Q: I don’t understand why I need to get a flu shot. I’ve gotten flu shots annually for the last 5 yrs and I caught colds anyway.
A: The flu shot does not prevent colds. Many people confuse having the flu with having a cold. Colds and flus are caused by different viruses.
The flu actually refers to influenza. There are many different strains of both cold and flu viruses, and these viruses are constantly mutating and changing. That’s why the flu shot has to be formulated differently from year to year, and the effectiveness of the vaccine varies.
There are no vaccines against colds. The best prevention against colds is frequent use of hand sanitizer or hand washing, and avoiding the secretions of sick people.
Colds are also known as the common cold or an acute upper respiratory infection (URI).
Many of the symptoms of colds and flus are similar, but in general, the symptoms of the flu (influenza) are much more intense, and come on more suddenly.
Symptoms of both influenza and colds include cough, sore throat, runny nose, and fatigue.
Muscle aches, high fever, and prominent headaches are more characteristic of the flu.
Sneezing, watery eyes, and nasal congestion are more common with colds.
Treatment of the common cold and uncomplicated influenza is mostly symptomatic.
Because they are both viral infections, antibiotics are not useful for treatment. Antibiotics can do more harm than good by creating strains of antibiotic resistant bacteria that will be harder to treat if you ever become infected with them.
There are effective prescription antiviral medications to treat flu viruses, but they work best if started within the first 48 hrs. of onset of symptoms.
Antiviral medications against the flu are particularly important for people who are at higher risk of developing complications. People who are more likely to develop complications include people over 65, young children, pregnant women, alcoholics, smokers, and anyone with chronic medical conditions.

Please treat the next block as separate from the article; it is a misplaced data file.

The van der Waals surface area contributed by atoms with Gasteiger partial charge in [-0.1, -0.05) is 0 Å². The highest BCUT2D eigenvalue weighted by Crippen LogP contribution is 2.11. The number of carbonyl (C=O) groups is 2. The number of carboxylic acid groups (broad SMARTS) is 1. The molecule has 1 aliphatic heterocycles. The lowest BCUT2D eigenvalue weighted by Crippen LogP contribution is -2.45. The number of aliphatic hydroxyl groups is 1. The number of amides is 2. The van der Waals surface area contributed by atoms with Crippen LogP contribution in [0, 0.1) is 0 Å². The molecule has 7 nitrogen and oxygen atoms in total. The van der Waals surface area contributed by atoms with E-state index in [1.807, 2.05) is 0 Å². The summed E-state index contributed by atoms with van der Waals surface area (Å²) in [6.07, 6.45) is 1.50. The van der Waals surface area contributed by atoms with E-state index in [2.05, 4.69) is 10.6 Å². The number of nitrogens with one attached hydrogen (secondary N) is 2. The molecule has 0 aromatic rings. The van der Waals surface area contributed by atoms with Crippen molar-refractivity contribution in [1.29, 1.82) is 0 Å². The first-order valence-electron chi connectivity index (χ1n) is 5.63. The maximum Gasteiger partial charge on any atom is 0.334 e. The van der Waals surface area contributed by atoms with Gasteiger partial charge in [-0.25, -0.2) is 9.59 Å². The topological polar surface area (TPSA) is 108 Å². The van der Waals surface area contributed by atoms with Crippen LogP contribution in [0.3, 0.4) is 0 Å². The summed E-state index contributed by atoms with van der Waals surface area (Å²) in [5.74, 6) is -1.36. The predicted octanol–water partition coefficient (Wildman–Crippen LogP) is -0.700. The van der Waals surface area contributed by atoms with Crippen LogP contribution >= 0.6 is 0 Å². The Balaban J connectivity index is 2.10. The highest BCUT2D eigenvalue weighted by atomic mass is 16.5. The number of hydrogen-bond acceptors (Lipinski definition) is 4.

Complications of the flu can range from developing serious bacterial infections, pneumonia, or even death. Influenza and pneumonia are the sixth most common causes of death in adults in the USA. So get vaccinated unless your doctor says you shouldn’t.
The Center for Disease Control (CDC) advises flu shots annually for anyone 6 months of age or older.
An average cold lasts about ten days and resolves on its own.
Symptomatic treatments for the common cold are generally safe but ask your doctor or pharmacist for recommendations if you have high blood pressure, heart disease, diabetes, or are on other medications.
Be sure to read the ingredients because many cough and cold combination preparations contain acetaminophen, and you don’t want to unknowingly take additional acetaminophen and risk overdosing.
Ibuprofen is actually proven to be better for symptoms of fever, pain, and sneezing if you have no contraindications to taking it.
Acetaminophen may be more effective for nasal symptoms.
Decongestants with or without antihistamines, and short term use of nasal oxymetazoline spray (for no longer than three days) are effective for nasal congestion. Nasal ipratropium spray is proven to help with cough symptoms associated with upper respiratory infections.
Surprisingly, the American College of Chest Physicians does not recommend cough suppressants or expectorants.
Nasal steroids are not effective for colds. Zinc acetate or zinc gluconate lozenges may reduce nasal discharge and cough if started within the first few days of a cold. Nasal zinc should be avoided as it can result in permanent loss of smell.
Taking probiotics on a regular basis may shorten the length of colds when you get infected. The symptomatic treatment of colds is different in children.
If you develop severe symptoms, difficulty breathing, worsening of cough, chest pain, severe muscle pains, lethargy, extreme weakness or high fever, you may have developed a complication and should seek medical care right away.